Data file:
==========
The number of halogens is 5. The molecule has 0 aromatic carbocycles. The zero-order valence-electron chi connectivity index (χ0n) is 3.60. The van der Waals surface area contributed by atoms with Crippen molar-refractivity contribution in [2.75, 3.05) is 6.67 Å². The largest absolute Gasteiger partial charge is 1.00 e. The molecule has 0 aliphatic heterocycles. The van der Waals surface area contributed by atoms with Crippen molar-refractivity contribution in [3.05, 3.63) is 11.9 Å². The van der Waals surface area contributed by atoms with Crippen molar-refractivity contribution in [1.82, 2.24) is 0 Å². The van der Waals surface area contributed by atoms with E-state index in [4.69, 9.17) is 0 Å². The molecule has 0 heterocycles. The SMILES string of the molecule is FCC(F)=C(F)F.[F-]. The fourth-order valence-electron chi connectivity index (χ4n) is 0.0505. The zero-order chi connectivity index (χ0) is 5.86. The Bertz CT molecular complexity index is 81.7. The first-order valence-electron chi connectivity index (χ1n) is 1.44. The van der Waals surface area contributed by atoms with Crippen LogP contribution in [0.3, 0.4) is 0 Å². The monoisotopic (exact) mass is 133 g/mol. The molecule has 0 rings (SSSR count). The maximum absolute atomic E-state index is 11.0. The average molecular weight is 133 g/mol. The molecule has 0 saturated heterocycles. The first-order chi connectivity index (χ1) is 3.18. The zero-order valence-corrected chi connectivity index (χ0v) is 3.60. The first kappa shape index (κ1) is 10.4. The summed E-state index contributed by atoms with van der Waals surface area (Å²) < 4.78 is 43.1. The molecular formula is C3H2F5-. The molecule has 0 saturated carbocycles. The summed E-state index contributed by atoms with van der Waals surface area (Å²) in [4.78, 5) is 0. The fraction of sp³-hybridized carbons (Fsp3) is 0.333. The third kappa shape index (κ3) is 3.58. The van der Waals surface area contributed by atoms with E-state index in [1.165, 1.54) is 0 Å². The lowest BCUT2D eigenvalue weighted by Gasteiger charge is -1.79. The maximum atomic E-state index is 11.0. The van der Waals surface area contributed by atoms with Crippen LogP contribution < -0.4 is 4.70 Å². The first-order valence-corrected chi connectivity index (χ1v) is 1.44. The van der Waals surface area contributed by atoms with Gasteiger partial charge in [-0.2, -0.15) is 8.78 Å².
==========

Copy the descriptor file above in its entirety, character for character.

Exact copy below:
The number of halogens is 5. The molecule has 0 aromatic carbocycles. The zero-order valence-electron chi connectivity index (χ0n) is 3.60. The van der Waals surface area contributed by atoms with Crippen molar-refractivity contribution in [2.75, 3.05) is 6.67 Å². The largest absolute Gasteiger partial charge is 1.00 e. The molecule has 0 aliphatic heterocycles. The van der Waals surface area contributed by atoms with Crippen molar-refractivity contribution in [3.05, 3.63) is 11.9 Å². The van der Waals surface area contributed by atoms with Crippen molar-refractivity contribution in [1.82, 2.24) is 0 Å². The van der Waals surface area contributed by atoms with E-state index in [4.69, 9.17) is 0 Å². The molecule has 0 heterocycles. The SMILES string of the molecule is FCC(F)=C(F)F.[F-]. The fourth-order valence-electron chi connectivity index (χ4n) is 0.0505. The zero-order chi connectivity index (χ0) is 5.86. The Bertz CT molecular complexity index is 81.7. The first-order valence-electron chi connectivity index (χ1n) is 1.44. The van der Waals surface area contributed by atoms with Crippen LogP contribution in [0.3, 0.4) is 0 Å². The monoisotopic (exact) mass is 133 g/mol. The molecule has 0 rings (SSSR count). The maximum absolute atomic E-state index is 11.0. The average molecular weight is 133 g/mol. The molecule has 0 saturated heterocycles. The first-order chi connectivity index (χ1) is 3.18. The zero-order valence-corrected chi connectivity index (χ0v) is 3.60. The first kappa shape index (κ1) is 10.4. The summed E-state index contributed by atoms with van der Waals surface area (Å²) < 4.78 is 43.1. The molecular formula is C3H2F5-. The molecule has 0 saturated carbocycles. The summed E-state index contributed by atoms with van der Waals surface area (Å²) in [4.78, 5) is 0. The fraction of sp³-hybridized carbons (Fsp3) is 0.333. The third kappa shape index (κ3) is 3.58. The van der Waals surface area contributed by atoms with E-state index in [1.165, 1.54) is 0 Å². The lowest BCUT2D eigenvalue weighted by Gasteiger charge is -1.79. The maximum atomic E-state index is 11.0. The van der Waals surface area contributed by atoms with Crippen LogP contribution < -0.4 is 4.70 Å². The first-order valence-corrected chi connectivity index (χ1v) is 1.44. The van der Waals surface area contributed by atoms with Gasteiger partial charge in [-0.2, -0.15) is 8.78 Å².